Miso Morning, Noon and Night

I believe that the most important changes a person can make in their diet are to eliminate meat, dairy and oil and to replace those foods with a wide variety of fruits, vegetables, legumes, whole grains and nuts and seeds. That is the whole food, plant-based diet in a nutshell. So, if nothing else is done, that's the minimum that every person should strive to achieve in my opinion. And when I say a wide variety, I mean just that. We really know very little about the vitamins and phytonutrients contained in those fruits, vegetables, legumes, whole grains and nuts and seeds to know exactly what specific ones we should focus on are. We pretend to know, but we don't know. And as a consequence, I think that it's been well documented that vitamin pills do not have the same effectiveness, if any effectiveness at all, as does eating the foods that contain those vitamins.

So, I'm generally leery of power foods. I don't believe that adding a power food to our diet will necessarily make us healthier. That's too reductionist. Instead, I think we need to eat as many different kinds of plant foods as we can. And all colors of the rainbow too. Green plants are green for a reason. And red plants are red for a reason. Orange plants are orange for a reason. They each convey a different health benefit to us.

So, if nothing else, eat plants, lots of varieties of plants and lots of different colors of plants. And do it morning, noon and night.

But what if you want to optimize your diet? What if you want to heal yourself from certain diseases? Can you improve on an already excellent diet?

I believe there are a couple of foods that might do just that. And one of those foods is miso. I've begun to add miso to my oatmeal in the morning. I add it to my soup for lunch each day. And I add it to my dinner each evening, which is generally some kind of beans and rice dish. To start with, I love the flavor that miso adds to the dishes I eat.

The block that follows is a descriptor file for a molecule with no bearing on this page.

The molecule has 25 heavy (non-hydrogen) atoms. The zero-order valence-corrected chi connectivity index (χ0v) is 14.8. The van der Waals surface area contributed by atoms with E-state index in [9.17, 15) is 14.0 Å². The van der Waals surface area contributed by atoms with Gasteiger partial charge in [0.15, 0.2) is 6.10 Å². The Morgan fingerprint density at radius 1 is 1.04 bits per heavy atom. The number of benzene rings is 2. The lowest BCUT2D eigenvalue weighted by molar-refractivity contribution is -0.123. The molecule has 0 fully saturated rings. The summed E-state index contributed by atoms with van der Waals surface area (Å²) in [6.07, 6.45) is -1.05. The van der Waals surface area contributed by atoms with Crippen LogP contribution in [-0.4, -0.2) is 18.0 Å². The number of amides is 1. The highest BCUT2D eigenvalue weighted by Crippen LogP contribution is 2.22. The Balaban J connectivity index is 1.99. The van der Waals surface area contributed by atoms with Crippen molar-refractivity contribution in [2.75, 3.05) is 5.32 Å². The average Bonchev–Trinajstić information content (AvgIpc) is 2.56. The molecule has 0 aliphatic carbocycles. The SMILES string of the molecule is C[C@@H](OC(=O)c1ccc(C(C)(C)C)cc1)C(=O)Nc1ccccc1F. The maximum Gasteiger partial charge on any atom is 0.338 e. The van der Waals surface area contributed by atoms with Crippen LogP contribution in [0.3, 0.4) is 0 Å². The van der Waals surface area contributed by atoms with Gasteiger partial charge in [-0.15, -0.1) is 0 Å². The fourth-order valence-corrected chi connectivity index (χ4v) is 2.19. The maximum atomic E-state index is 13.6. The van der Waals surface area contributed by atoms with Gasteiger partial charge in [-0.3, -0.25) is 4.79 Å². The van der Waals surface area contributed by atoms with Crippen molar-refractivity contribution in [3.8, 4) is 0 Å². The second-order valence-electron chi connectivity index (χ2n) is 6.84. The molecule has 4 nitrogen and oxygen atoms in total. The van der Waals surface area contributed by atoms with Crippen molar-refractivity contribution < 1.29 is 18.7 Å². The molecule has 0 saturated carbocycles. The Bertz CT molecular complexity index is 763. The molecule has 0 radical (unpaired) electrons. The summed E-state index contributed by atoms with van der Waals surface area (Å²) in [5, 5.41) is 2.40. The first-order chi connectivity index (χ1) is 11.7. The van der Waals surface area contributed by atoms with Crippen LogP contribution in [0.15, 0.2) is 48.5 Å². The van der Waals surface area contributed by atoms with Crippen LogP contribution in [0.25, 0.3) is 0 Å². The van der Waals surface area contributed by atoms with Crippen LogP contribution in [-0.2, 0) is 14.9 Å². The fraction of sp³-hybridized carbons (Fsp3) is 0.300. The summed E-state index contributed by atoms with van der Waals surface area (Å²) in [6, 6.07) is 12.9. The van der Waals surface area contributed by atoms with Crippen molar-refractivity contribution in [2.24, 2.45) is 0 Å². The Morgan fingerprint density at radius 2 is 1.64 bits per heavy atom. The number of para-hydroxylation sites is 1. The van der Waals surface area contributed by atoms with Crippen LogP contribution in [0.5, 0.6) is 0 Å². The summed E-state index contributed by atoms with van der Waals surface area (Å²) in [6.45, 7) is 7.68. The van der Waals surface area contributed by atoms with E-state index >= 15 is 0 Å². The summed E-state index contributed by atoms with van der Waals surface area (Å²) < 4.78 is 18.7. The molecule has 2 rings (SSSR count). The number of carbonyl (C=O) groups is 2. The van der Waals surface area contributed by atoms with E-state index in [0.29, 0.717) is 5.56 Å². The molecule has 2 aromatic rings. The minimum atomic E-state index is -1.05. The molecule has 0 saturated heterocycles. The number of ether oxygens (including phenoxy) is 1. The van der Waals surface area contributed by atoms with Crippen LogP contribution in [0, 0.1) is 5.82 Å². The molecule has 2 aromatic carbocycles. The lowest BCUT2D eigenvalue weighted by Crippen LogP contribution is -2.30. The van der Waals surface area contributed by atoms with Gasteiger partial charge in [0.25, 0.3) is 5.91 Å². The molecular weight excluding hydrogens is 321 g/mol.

But beyond the flavor, I've become convinced that miso, at least in the case of dark miso, has a lot of medicinal value. So, what is miso? To start with, miso is a fermented soy product, made from cooked soybeans and cultured grains such as rice or barley. Once cooked, koji, which is grain inoculated with a bacterial culture, is mixed with salt and water and is then left to ferment. Good miso may be permitted to ferment for years before being put into use.

There are different ways to manufacture or make miso. And one miso can vary in ingredients from another miso. In general, it's my understanding that the darker the miso the greater the healing powers are that miso has. The same is true the longer the miso is allowed to age. I generally look for unpasturized miso where soybeans are the first ingredient and rice or barley comes after soybeans in the list of ingredients. I also insist that my miso be organic, i.e. non-GMO. I think that's important because it's my understanding that most of the soybeans grown in the United States are in fact GMO.

Some of the healing powers associated with miso include:

  • Lower cholesterol
  • Lower blood pressure
  • Reduction of breast cancer
  • Chronic pain reduction
  • Elimination of food allergies
  • Elimination of osteoporosis
  • Antacid
This list comes from The Miso Book by John and Jan Belleme. 

That is an excellent book not only for learning more about miso, but also for the great selection of recipes in the book. And from personal experience, I can safely say that there are some excellent recipes in the book.

I hope everyone is well, and if not, try incorporating some miso into your diet. And if well, try incorporating miso in your diet. I do it myself at least three times a day. It's not hard to do. I just add it to any dish after cooking, and then I stir it around and mix it in well with whatever it is I'm eating. It's a health food that tastes good too.